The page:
Chloée’s Journey Part 2

melilla-fence-golf-course

Migrants sitting on the border fence between the Spanish enclave of Melilla and Morocco. Photo courtesy of José Palazon.

December 18, 2016

Written by Chloée Ponchelet

Chloée Ponchelet is the Fund’s Program Officer for Migrants’ Rights, overseeing the Fund’s initiative to support activists that document and expose the grim reality facing migrants in transit, and advocate for improved migration policies.

This two-part series explores Chloée’s recent travel to Morocco, where she spent 48 hours with Fund grantee Caminando Fronteras — one of the only groups in the area working to document the exploitation, abuse, and trafficking of migrants at the Morocco-Spain border. Read part 1 here.


Two hours after Helena reached out to her friend with the Spanish coast guard, he called back and reported that he had spotted the dingy. Because of her call, a boat was now on its way to rescue the passengers in distress.

As we finally approached Nador in the car, Helena’s contacts were able to reach the families of those rescued, letting them know what they waited desperately to hear: all twenty-nine people were accounted for, all alive. In between Tangier and Nador, Caminando’s connections, expertise, and perseverance had saved lives from being taken by the sea. The power of Helena’s single phone call and quick action still strikes me today.

The missing boat wasn’t the only crisis handled during this trip. Five migrants had tried to jump over the fence surrounding the Spanish enclave of Ceuta the day before. While any  individuals reaching Spanish soil should have the right to apply for asylum, Spanish authorities had returned the migrants to Moroccan authorities. As part of the authorities’ efforts to prevent migrants from staying near the border, these migrants were arrested and driven five hours away to Fes. It took only a couple of phone calls for Helena to learn that a minor was among the five sub-Saharans. Concerned for his health and safety – and interested in the possibility of challenging the treatment of a young migrant –the team decided to drive to Fes to investigate.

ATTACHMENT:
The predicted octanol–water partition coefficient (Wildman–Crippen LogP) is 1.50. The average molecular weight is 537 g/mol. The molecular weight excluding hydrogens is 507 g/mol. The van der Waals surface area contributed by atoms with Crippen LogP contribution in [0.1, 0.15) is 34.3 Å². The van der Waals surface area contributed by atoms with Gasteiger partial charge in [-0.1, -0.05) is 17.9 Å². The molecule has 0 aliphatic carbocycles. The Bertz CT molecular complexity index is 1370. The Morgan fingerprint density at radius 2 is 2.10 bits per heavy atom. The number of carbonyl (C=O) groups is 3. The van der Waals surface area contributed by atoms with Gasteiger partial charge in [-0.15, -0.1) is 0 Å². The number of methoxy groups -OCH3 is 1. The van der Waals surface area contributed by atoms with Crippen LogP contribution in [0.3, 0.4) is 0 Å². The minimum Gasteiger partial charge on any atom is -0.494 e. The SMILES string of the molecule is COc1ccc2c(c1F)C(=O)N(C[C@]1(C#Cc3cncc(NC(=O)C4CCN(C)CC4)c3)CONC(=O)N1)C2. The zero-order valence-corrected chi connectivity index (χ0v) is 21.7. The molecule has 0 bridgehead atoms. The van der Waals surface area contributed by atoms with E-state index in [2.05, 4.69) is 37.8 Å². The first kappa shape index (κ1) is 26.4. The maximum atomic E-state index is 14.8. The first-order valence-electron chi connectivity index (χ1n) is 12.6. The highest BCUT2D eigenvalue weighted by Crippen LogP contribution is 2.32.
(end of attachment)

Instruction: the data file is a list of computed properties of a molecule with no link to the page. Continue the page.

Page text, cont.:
After the previous day’s eight-hour drive, the five hours it took to get to this interior city felt like a short trip. Again, Caminando’s team worked tirelessly to find these migrants in Fes. Around 10pm, we found them in a camp where others in similar situations had gathered. Helena’s reputation as a migrant advocate was enough to guarantee our security i, but the presence of dozens of curious people and the “chairman” of the community made it difficult for any conversation to remain confidential.

Seated on trunks around a feeble candle, using the light from a phone to take notes, Helena and her team kept the interview brief. They secured the return of the minor and the injured migrants to Tangier where Caminando could provide access to medical care and further document their story. Helena and her colleagues were hopeful they would have enough information to file a case at the European Union level.

The next morning, I parted ways with Helena and the group. I must admit the train to Melilla was boring compared to the rides I had just had.

As I sat in the train, I remembered Helena’s blank expression when I asked her how many lives she thought Caminando had saved through its tireless work. Her face indicated that she had never stopped to think about that question—and she was saved from answering by yet another phone call. This time, a potential victim of trafficking was desperately trying to reach her from an airport in Madrid; the young woman was looking for help as she was trying to secure protection. They would solve this case shortly on the road, too.

After four hours on the train, as I processed everything that had happened during the last two days, I answered my own question: Caminando’s team cannot afford to sit and count saved lives. There is always another phone call and another migrant who needs their help.